You heard about the Southwest Airlines flight where the little girl was injured by a support dog, right? 

The story went viral. Questions were asked. Was she bitten? Was she merely "scraped?" Was it all her fault to begin with?

In all the noise, however, something was glossed over: an entire legal specialty with an admittedly silly name: "dog bite law." Because it turns out "dog bite law" provides a lot of the answers that people are searching for.

Let's go through what happened, what people are talking about--and why a lot of this might already be settled without people even realizing it.

Dogs on a plane

First, the reported facts. The 6-year-old girl was with her parent, boarding a Southwest flight in Phoenix en route to Portland, Oregon. (See the video embedded at the end of this article for more context.)

She passed by a customer with a dog--and as six-year-olds might be expected to do, she tried to pet it. Another passenger posted what he saw on Twitter: 

Southwest ... "allows a support dog on the plane, bites kid, paramedics now on plane."

(The tweet was later deleted.)

Southwest Airlines had a slightly different take, saying in a statement afterward, "a support dog's teeth scraped a child's forehead as the young passenger approached the animal, causing a minor injury." 

A bite? A scrape? Who knows. Cops were called, EMTs checked the girl out.

Ultimately, the passenger with the support dog was asked to leave the plane; the little girl and her family stayed aboard--with the little girl sporting a bandage.

(As the father of a little girl myself, I'm going to go out on a limb and say she probably liked having the bandage.)

The backlash and the bite

On the Internet, because we can't have nice things, a lot of people seemed to side quickly with the dog owner, who reportedly told police that the girl had been warned to stay away.

As one person tweeted, according to Business Insider, after apparently taking the dog owner's version as Gospel truth:

"She was specifically told to stay away, clearly she nor her parents listened. She's already six, teach her personal responsibility. The pet owner has every right to be angry, it's not the dog's fault the kid wasn't supervised."

Only, as it turns out, in Arizona, it literally wouldn't matter. There is no question under the law: the owner is 100 percent at fault, legally speaking.

This is because Arizona has a very tough dog bite law, which imposes "strict liability" on an owner whose dog bites someone, explained Sean Phelan, a partner at Jensen Phelan Law Firm in Prescott, Ariz.

You might not agree with it, you might not like it. But the law is pretty close to ironclad.

"Simply, the dog owner is liable even if he/she exercised the utmost care to prevent any harm," Phelan said. "Arizona strict liability dog bite law make no exceptions for service or assistance animals."

"Man bites dog"

Kids get bit by dogs all the time in this world, of course. What makes this newsworthy is that it happened on an airplane.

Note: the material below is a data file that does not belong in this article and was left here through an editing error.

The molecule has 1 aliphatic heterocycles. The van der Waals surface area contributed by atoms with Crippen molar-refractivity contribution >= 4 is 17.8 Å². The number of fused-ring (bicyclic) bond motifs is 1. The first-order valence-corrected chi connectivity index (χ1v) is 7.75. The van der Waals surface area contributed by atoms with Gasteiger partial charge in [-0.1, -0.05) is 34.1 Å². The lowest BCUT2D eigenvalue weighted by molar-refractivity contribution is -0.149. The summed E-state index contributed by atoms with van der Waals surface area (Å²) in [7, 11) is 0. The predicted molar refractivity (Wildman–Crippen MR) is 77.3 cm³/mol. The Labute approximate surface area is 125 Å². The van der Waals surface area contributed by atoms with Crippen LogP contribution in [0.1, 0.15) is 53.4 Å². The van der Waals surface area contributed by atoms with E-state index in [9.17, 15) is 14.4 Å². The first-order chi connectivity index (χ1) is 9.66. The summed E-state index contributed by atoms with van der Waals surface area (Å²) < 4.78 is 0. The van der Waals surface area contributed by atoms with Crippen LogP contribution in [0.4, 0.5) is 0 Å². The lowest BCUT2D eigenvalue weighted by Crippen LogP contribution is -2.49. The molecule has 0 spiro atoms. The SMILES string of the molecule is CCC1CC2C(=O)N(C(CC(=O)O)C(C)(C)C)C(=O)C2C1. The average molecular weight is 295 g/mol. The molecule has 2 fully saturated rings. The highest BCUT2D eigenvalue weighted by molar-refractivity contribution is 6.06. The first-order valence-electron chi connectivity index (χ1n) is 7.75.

And it comes in the midst of a vehement debate over whether airlines should really have to let people bring support animals aboard in the first place.

People have been seriously hurt--like the man who was reportedly viciously attacked by a dog on a Delta flight last year. In the wake of these kinds of incidents, United Airlines and Delta Airlines both announced more stringent restrictions on people bringing animals aboard.

However, Southwest's policy seems a little less restrictive. (It's posted on their website.) Anyone who wants to bring an animal aboard for emotional support has to bring a letter from a medical health professional.

All of which leads to something I think they taught us on the first day of law school: the Deep Pockets Rule.

"The actual issue is whether there is insurance," explained Michael P. McCready, a Chicago lawyer with McCready, Garcia and Leet, P.C., and a lot of times, individual dog owners don't have enough insurance or deep enough pockets to make them worth suing.

The Deep Pockets Rule

You know who does have deep pockets, though? The airlines themselves. And if I were running an airline, I'd be a little concerned.

Granted, the airlines really are in a bind. Federal disability law requires them to let people bring support animals aboard, but other passengers often aren't thrilled about the idea of sharing a pressurized metal tube at 30,000 feet with a strange and unpredictable dog. (Or peacock.)

It's not until people get hurt, however--and lawyers get involved--that we start thinking about the real risk to an airline that doesn't think this all through. An airline wouldn't face the same strict liability standard, but if a creative lawyer could come up with a good negligence argument, it could be really costly.

Fortunately, this little girl wasn't seriously injured. Fortunately, the whole thing happened on the ground.

What would happen sometime when a dog becomes scared and protective at altitude, trying to defend its owners against perceived threats? What would happen if other passengers or crew members were seriously injured--or worse?

Besides the obvious physical danger, the financial danger is perhaps much greater than many people appreciate.

"Animals in cabins can be potentially very dangerous," said Alexis Breyer, a personal injury and wrongful death lawyer with Breyer Law Offices, P.C., in Arizona. "There should be procedures that dog owners have to follow so that the animals cannot come out near other passengers. This is especially so for dogs near minors."

What do you think? Does strict liability make sense, or is there another answer? Let us know in the comments.